Every year, property market experts say that the housing bubble is going to stop inflating. But those house prices continue to keep steadily rising, don’t they? However, perhaps 2017 is the year that the prediction comes true.
At the moment, house prices are rising a lot faster than the average wage, meaning a lot of people still can’t get onto the property ladder. With Theresa May looking to try and house the ever growing population, 2017 is likely to be a big year for development plans. Chancellor Phillip Hammond is at the forefront of making homes affordable to first time buyers with plans to build on brownfield plots and cut the new builds value by 20% to give first-time buyers the leg up they really need.
So, is 2017 the year for first-time buyers? It’s looking that way at the moment. With government Help to Buy schemes, banks offering 0% deposit mortgages and the opportunities that of Buy to Rent pose, it’s positive news for the 24-40 year olds out there who haven’t made it into their first home yet. Moreover, the government are trying to stop Landlords snapping up all of the cheaper housing by increasing taxes on buy-to-let homes, as well as Stamp Duty on second homes. This change comes as research has shown that the number of 25-year-olds who own their own home has more than halved in the last 20 years. So instead of trying to increase the average salary, the government’s answer is to try and lower house prices in the property market.
If you’re a city lover, then 2017 is the year to buy in London according to experts. There’s going to be a slow-down for the first time for many years, however, the average house price in the capital is still £474,000, over double the typical price in the UK as a whole. The slowdown in central London is the result of the change made in 2016 with the stamp duty surcharge on buy-to-let and second homes. There still are stamp duty bands, but rather that 0% on a home worth up to £125,000, if it’s for a buy-to-let or a second home the stamp duty will be 3%. This increase goes up through the bands remaining 3% above the standard rate across house prices.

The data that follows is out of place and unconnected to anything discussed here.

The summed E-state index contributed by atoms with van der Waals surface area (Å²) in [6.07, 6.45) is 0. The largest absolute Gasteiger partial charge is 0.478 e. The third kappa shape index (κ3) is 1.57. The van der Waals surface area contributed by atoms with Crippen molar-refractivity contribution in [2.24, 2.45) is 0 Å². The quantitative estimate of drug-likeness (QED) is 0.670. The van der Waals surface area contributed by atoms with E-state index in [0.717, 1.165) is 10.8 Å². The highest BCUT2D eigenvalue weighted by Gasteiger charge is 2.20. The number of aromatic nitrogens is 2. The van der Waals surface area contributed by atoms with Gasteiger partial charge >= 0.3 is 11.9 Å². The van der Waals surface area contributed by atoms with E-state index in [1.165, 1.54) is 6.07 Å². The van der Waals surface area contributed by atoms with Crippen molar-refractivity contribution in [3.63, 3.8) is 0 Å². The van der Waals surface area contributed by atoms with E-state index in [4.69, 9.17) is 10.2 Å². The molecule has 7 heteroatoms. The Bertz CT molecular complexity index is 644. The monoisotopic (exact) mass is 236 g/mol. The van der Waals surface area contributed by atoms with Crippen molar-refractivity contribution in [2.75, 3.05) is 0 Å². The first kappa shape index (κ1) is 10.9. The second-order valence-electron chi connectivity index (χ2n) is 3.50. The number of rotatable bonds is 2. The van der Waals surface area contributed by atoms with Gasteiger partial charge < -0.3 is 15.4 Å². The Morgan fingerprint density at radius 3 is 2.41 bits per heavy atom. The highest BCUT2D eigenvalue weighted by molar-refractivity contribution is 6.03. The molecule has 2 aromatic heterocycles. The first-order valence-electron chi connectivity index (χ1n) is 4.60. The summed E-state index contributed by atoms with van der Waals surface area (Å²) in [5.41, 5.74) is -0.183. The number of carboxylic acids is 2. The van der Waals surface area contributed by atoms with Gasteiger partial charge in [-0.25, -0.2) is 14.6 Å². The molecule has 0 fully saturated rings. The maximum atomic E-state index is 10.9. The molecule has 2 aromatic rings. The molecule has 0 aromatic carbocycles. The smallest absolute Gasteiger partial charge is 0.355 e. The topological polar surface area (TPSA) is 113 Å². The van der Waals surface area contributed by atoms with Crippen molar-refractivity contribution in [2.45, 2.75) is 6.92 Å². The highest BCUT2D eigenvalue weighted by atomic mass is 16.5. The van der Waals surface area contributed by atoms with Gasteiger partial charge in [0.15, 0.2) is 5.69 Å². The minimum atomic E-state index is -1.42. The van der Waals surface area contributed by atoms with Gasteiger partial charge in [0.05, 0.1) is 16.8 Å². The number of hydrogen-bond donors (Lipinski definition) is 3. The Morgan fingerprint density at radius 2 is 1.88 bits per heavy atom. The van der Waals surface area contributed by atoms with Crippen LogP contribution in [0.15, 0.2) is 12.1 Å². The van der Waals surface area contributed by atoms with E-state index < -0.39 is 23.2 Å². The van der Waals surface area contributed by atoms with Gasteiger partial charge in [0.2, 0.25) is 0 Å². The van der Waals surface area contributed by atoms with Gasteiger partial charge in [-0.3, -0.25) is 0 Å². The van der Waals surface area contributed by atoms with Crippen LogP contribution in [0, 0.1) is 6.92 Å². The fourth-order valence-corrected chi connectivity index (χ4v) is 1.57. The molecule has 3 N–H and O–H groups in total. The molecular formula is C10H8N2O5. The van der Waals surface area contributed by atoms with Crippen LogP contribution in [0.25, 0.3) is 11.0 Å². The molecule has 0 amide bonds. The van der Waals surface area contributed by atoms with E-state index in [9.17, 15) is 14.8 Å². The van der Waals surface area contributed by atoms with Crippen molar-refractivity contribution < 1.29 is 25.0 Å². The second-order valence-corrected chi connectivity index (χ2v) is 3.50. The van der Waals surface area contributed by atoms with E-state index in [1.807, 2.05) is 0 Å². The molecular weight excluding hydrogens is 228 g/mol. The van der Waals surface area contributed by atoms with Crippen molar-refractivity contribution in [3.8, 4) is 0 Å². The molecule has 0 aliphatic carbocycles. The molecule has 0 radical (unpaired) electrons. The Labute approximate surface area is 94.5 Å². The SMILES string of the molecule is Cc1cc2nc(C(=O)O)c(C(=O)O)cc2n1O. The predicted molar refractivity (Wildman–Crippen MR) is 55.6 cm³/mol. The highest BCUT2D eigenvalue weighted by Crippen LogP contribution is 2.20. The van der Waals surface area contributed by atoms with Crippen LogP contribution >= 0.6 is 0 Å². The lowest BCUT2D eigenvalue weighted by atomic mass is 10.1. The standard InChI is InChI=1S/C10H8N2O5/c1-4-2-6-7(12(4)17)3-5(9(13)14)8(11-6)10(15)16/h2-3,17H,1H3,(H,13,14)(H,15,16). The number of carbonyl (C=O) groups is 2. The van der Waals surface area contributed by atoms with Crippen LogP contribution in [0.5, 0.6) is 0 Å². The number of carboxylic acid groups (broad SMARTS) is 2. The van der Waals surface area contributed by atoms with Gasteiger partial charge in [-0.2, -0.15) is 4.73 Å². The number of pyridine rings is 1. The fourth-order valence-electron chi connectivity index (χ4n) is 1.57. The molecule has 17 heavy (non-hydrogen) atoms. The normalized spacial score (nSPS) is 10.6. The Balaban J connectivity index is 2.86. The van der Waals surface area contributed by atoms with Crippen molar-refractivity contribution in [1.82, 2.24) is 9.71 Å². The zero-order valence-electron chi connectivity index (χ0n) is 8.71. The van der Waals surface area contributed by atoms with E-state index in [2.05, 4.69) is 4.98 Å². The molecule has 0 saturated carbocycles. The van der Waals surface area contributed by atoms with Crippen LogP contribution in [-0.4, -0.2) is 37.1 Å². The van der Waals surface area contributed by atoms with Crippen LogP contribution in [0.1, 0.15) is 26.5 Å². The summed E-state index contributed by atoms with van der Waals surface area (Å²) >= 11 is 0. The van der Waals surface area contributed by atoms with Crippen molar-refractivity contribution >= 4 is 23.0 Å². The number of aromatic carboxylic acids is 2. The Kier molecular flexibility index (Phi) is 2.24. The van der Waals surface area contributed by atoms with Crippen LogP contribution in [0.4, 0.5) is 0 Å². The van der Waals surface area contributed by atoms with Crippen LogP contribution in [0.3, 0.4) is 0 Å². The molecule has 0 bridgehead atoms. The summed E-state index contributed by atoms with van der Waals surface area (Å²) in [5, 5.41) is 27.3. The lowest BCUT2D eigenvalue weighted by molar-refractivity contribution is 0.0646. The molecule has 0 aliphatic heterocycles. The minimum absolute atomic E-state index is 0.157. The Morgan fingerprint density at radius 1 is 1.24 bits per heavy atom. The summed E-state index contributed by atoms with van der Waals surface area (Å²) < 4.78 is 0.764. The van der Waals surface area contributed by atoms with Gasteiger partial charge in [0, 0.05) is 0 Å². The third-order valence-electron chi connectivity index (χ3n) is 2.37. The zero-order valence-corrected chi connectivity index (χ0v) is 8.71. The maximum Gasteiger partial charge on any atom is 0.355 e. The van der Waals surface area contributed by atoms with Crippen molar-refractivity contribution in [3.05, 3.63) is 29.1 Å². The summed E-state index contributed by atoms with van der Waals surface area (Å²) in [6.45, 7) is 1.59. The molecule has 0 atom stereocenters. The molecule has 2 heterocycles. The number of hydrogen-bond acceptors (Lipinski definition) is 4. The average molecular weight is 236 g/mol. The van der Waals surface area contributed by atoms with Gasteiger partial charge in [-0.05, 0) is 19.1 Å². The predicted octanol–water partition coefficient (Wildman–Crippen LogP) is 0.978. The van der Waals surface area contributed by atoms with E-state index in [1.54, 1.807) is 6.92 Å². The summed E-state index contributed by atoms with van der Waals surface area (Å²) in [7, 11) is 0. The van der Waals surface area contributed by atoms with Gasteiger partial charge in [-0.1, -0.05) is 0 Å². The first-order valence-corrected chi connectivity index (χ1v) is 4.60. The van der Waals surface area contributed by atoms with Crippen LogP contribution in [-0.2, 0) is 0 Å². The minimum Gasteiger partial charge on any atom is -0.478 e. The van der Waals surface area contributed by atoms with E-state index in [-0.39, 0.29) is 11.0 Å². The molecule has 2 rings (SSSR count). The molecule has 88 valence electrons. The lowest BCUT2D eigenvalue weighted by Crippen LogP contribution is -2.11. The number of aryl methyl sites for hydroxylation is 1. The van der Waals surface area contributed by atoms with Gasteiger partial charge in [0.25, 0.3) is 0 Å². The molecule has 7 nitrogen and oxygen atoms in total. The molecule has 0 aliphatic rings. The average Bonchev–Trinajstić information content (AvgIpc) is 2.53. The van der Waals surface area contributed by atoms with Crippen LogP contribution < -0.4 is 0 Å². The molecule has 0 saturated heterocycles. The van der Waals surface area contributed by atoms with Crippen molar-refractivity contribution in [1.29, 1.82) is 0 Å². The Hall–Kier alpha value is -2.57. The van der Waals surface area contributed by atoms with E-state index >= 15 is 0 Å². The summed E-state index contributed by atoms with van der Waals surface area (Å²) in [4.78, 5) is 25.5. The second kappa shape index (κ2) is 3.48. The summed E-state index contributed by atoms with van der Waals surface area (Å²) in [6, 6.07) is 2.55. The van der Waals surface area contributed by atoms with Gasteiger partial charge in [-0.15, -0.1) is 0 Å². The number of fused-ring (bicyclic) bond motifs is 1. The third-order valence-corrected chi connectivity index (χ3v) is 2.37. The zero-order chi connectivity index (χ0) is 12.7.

Continuing along the theme of the increasing stamp duty means that the luxury property sector might take a plunge as we go into 2017. The stamp duty on homes costing over £1.5 million is 15% rather than 12% so that’s £225,000 instead of £180,000 in just tax – something that could put people off buying a second home in one of the exciting new apartment developments costing over £4,720 per square foot. However, with flats and apartments costing anything from £5 million to an outrageous £23 million and beyond, it’s difficult to imagine that 3% of tax will affect those who want to more to their portfolio. So far, 2017 is leaving property experts in a state of trepidation; will punters risk their cash on a potentially falling housing market? Or, will the UK property market continue on the path it’s been on for some time? Only time will tell.
Is equity release a good idea for 2022?
Equity release can be a good idea for older people who would like to gain some extra cash in retirement. Equity release can help you make home improvements, pay for the costs of care, help a loved one who is struggling financially, or pay off other debt. However, the release of equity is not suitable for everyone.